Last time I wrote about Sameh Hassan and Kamal Hassan, manager and general manager of C-Town respectively (and no relation), they were .
That was in February, 2011, days after Hosni Mubarak resigned his presidency; a people's ongoing protestations had paid off. At the time, both Hassans were overjoyed with the prospects of what could come to their homeland.
Chat with them now, weeks into the country's first democratic election in its history, and they are much more contemplative. Add to this the fact that both Hassans, along with several other employees of the store, including the chef, are partway through the month-long fast of Ramadan.
As an Egyptian Muslim, Kamal Hassan has been fasting annually, he said, ever since he was 7. At this age, kids start getting acclimated with fasting, in smaller doses, until by the age of 10 they are ready to deny the urge to ingest anything from sunset to sundown for 30 days straight.
Kamal said the fast cycle goes by lunar month from the new moon onward. He has been in the United States for 14 years and Canada for 10 before that, and never has he missed a year of fasting. In fact, he looks forward to it.
The reasons these guys love their fast (and love sharing its benefits) is manifold. Of course there are the spiritual elements: the fast, said both men, makes you appreciate what you have and sympathize with those who don't have as you both experience their hunger but have the luxury to break it at the end of the day. You learn discipline. You learn you have the ability and strength, said Kamal, to "handle your system without anything."
Then there's the proportionate goal Sameh Hassan discussed of one-third air, one-third food, one-third water comprising one's daily routine. He said he feels lighter with less consumption and more able to do the movements involved with the praying.
Then there is the health aspect. Kamal and Sameh believe in the necessity of this annual long-length cleanse as a means to sort of reset their physiology. Kamal smokes and drinks coffee and he can't do either during Ramadan. At the end of the day, he craves it all less and only has a cigarette or two, which sticks when the fast is complete.
The coffee habit, said Sameh, is at first tough to break. For the first few days of fasting, he takes Advil, but soon he's fine.
It's one thing to fast, but imagine doing it in the midst of the grocery store where anything and everything exists right before you in abundance. And the smells...
“The smells go into my nose, the fresh crossaints... It would just be nice to have a coffee,” said Kamal, seeming about to jump into the warm buffet. But he said the chef, Mohammad Elsawah, who prepares food all day has the real test.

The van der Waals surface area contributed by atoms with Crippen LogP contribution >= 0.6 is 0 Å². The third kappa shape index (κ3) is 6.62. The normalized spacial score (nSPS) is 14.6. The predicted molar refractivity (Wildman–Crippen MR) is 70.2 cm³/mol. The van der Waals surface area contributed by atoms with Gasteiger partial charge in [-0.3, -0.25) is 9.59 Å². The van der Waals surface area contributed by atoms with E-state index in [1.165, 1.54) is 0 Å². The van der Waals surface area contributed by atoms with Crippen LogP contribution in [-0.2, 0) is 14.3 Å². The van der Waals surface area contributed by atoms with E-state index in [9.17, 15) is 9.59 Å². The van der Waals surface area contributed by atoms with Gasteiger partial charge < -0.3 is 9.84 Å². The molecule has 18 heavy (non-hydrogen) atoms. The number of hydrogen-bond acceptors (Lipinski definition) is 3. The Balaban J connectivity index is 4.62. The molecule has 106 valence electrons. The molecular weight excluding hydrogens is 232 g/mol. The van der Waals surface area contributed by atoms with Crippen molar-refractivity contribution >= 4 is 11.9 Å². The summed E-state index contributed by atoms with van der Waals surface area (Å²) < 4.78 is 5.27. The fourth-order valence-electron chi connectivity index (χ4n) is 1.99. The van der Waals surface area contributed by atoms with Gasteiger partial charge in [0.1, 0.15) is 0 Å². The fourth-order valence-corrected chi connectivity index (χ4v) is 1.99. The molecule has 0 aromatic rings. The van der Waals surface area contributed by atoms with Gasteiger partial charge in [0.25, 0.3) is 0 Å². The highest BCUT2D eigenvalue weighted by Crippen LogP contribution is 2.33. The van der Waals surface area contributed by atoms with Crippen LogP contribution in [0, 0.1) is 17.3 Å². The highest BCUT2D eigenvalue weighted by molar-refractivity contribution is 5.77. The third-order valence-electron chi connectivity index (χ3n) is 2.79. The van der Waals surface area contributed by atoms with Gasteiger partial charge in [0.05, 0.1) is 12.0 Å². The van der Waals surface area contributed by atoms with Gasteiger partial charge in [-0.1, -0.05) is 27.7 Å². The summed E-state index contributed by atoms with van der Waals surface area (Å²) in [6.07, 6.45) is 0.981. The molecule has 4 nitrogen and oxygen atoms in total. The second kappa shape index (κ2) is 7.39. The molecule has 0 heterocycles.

The day is long and ritualistic during the holy month. Kamal said he'll wake up by 3:30 a.m. and eat a little something before dawn, then go back to sleep for an hour and awake finally to get to work by 6 or 6:30 a.m. Then it's a work day of absolutely nothing – not even a piece of gum or a sip of water when the heat tops 90 for weeks – until sunset.
Finally, at sunset (about 8:15 p.m. these days) it's home to eat a light meal (“You don't want much more, you can't," Kamal said) and prayer, more prayer. The first thing Kamal wants to consume is water and dates. After the meal, there's sweets and at last a cup of coffee. By 11:30 p.m., Kamal is in bed, but he often wakes up again at midnight to start the new day with prayer.
While Kamal is eager to talk about the fast, he is not so conversant on the state of his birthland right now. “I'm not happy with it. I didn't know what's going to happen but I didn't expect it to go like this," Kamal said, not wanting to discuss it further.
Low voter turn-out was reported in a nation of many competing parties. People in the end had only two options (an Islamist and Mubarak's last Prime Minister) to vote between when many might have wanted neither.
All the many groups will be “filtered down” in time, said Sameh. He, unlike Kamal, feels more optimistic. He finds the Brotherhood party of victor Mohamed Morsi to be the most moderate. He likened the Egyptian struggles to the French Revolution which took 10 years afterward, he said, "to fix things."
“Change is gradual from here,” Sameh said. "We take things for granted," repeating the same statement he had made about the lessons lived through fasting.